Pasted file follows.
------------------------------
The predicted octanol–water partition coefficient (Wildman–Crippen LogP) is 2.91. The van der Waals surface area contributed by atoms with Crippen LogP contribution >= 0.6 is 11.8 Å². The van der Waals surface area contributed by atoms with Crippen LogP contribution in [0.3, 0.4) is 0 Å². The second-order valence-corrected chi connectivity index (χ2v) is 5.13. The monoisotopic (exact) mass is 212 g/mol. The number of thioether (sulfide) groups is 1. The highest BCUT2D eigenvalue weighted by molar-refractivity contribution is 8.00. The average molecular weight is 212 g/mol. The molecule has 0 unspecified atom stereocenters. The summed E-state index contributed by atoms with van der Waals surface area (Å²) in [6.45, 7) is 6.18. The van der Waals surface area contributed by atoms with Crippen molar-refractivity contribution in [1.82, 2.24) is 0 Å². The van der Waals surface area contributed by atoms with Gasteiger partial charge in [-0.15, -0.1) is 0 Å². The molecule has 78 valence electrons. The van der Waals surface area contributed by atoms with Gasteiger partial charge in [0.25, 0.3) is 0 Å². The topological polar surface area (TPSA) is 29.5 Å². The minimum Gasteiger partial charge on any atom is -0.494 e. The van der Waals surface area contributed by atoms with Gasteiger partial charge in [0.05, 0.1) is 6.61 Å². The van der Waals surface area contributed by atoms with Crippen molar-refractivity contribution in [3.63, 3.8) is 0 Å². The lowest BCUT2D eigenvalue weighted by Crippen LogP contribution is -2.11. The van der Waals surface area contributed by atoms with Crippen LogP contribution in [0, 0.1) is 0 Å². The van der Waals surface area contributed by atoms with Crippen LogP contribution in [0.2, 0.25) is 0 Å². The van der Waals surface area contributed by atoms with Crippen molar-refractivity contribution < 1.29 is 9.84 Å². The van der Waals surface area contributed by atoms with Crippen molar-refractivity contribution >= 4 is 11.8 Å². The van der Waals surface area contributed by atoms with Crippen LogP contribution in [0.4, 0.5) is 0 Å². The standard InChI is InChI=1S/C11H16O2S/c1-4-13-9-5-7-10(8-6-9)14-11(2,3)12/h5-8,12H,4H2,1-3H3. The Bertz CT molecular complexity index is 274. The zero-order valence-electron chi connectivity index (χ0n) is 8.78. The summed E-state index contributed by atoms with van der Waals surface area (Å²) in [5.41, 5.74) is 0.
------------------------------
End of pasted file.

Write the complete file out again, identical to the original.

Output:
The predicted octanol–water partition coefficient (Wildman–Crippen LogP) is 2.91. The van der Waals surface area contributed by atoms with Crippen LogP contribution >= 0.6 is 11.8 Å². The van der Waals surface area contributed by atoms with Crippen LogP contribution in [0.3, 0.4) is 0 Å². The second-order valence-corrected chi connectivity index (χ2v) is 5.13. The monoisotopic (exact) mass is 212 g/mol. The number of thioether (sulfide) groups is 1. The highest BCUT2D eigenvalue weighted by molar-refractivity contribution is 8.00. The average molecular weight is 212 g/mol. The molecule has 0 unspecified atom stereocenters. The summed E-state index contributed by atoms with van der Waals surface area (Å²) in [6.45, 7) is 6.18. The van der Waals surface area contributed by atoms with Crippen molar-refractivity contribution in [1.82, 2.24) is 0 Å². The van der Waals surface area contributed by atoms with Gasteiger partial charge in [-0.15, -0.1) is 0 Å². The molecule has 78 valence electrons. The van der Waals surface area contributed by atoms with Gasteiger partial charge in [0.25, 0.3) is 0 Å². The topological polar surface area (TPSA) is 29.5 Å². The minimum Gasteiger partial charge on any atom is -0.494 e. The van der Waals surface area contributed by atoms with Gasteiger partial charge in [0.05, 0.1) is 6.61 Å². The van der Waals surface area contributed by atoms with Crippen molar-refractivity contribution in [3.63, 3.8) is 0 Å². The lowest BCUT2D eigenvalue weighted by Crippen LogP contribution is -2.11. The van der Waals surface area contributed by atoms with Crippen LogP contribution in [0, 0.1) is 0 Å². The van der Waals surface area contributed by atoms with Crippen LogP contribution in [0.2, 0.25) is 0 Å². The van der Waals surface area contributed by atoms with Crippen molar-refractivity contribution < 1.29 is 9.84 Å². The van der Waals surface area contributed by atoms with Crippen molar-refractivity contribution >= 4 is 11.8 Å². The van der Waals surface area contributed by atoms with Crippen LogP contribution in [0.4, 0.5) is 0 Å². The standard InChI is InChI=1S/C11H16O2S/c1-4-13-9-5-7-10(8-6-9)14-11(2,3)12/h5-8,12H,4H2,1-3H3. The Bertz CT molecular complexity index is 274. The zero-order valence-electron chi connectivity index (χ0n) is 8.78. The summed E-state index contributed by atoms with van der Waals surface area (Å²) in [5.41, 5.74) is 0.